Dental care for children is essential from an early age to help prevent tooth decay and establish good oral habits they can take into adulthood for a happy, healthy smile for life.
Did you know that tooth decay is the most common chronic disease in children yet is largely preventable? According to the Australian Dental Association (ADA), 1 in 3 children will have experienced decay in at least one baby tooth by their fifth birthday.
No one wants to see their child struggle to socialise or eat their food because of poor oral health, yet sadly this is a painful reality for many youngsters. Dental infections can cause significant pain and lower your child’s self-esteem. No parent wants this for their child.
Let’s discuss how you can provide the best dental care for your child. We’ll start by discussing oral infections and answering common questions and concerns about oral health.
Dental care for children – oral health
Bacteria that live in the mouth and feed off sugars are the leading cause of tooth decay and poor dental health. Problems occur when the teeth aren’t cleaned properly, enabling harmful bacteria to thrive on the lingering sugar deposits, causing plaque build-up. Over time, this causes the tooth enamel to erode, creating the perfect environment for infection and cavities.
A recent poll shows one in three children fail to brush their teeth twice daily, which is a considerable concern, given that regular tooth brushing is the best way to prevent tooth decay and poor oral health.
Here are some tips that will help your child’s dental health.
For babies and toddlers
Dental care should commence even before your baby’s first tooth appears. Gently wipe your baby’s gums with a clean wet facecloth. This is especially important after bottle or breastfeeding as milk contains lactose, a type of sugar that bacteria thrive on.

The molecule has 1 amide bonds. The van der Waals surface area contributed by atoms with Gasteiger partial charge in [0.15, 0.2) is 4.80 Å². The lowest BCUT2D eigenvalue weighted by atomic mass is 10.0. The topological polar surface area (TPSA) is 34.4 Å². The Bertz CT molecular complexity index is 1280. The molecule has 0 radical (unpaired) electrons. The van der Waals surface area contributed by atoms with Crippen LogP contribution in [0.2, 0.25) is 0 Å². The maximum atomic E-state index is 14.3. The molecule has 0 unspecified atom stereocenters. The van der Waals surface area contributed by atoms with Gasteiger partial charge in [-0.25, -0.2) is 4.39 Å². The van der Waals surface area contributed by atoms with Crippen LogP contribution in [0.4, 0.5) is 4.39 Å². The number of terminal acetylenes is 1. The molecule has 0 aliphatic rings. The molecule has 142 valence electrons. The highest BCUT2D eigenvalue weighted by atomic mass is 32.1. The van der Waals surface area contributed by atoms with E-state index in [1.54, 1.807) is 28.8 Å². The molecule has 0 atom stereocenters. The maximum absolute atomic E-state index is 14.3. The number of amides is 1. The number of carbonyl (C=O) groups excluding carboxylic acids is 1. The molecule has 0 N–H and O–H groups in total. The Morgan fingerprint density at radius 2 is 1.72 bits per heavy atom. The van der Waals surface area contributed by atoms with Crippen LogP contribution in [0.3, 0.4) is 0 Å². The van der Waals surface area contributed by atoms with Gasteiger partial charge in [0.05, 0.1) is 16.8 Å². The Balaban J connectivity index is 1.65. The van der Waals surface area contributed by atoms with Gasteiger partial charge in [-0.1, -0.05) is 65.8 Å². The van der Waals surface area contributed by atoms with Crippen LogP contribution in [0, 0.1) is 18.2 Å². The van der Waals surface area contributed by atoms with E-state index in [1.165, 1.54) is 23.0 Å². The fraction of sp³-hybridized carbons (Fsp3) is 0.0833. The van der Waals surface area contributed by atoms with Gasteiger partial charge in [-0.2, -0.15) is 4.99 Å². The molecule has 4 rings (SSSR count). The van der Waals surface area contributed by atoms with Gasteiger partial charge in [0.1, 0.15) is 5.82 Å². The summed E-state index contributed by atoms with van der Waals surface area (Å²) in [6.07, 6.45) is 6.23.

When the first tooth arrives, brush with a teether toothbrush using plain water at bedtime.
Up to 18 months of age, use fluoride-free toothpaste. Between 18 months and 2 years, parents can introduce a tiny smear of low-fluoride toothpaste twice daily into their oral health routine.
Parents mistakenly think dental care isn’t that important for young children, because permanent adult teeth will eventually replace their baby teeth. Unfortunately, premature tooth loss can cause adult teeth to come through misaligned, which means your child will need orthodontic dental care at some point.
Oral health in young children – making brushing fun
Most children up to 7 need supervision when brushing their teeth. Monitor their technique and set a timer to ensure they brush for 2 minutes for good dental health.
An electric toothbrush in a vivid colour or decorated with their favourite cartoon character makes dental care more fun.
Use children’s toothpaste with a fluoride content of no more than 550 ppm fluoride, and encourage your kid to floss between their teeth once a day to maintain good oral health.
Parents should also teach their children to brush their tongues to help lower the number of bacteria in their mouths. Be sure your child knows to brush their teeth before going to bed once all eating and drinking (except water) have taken place.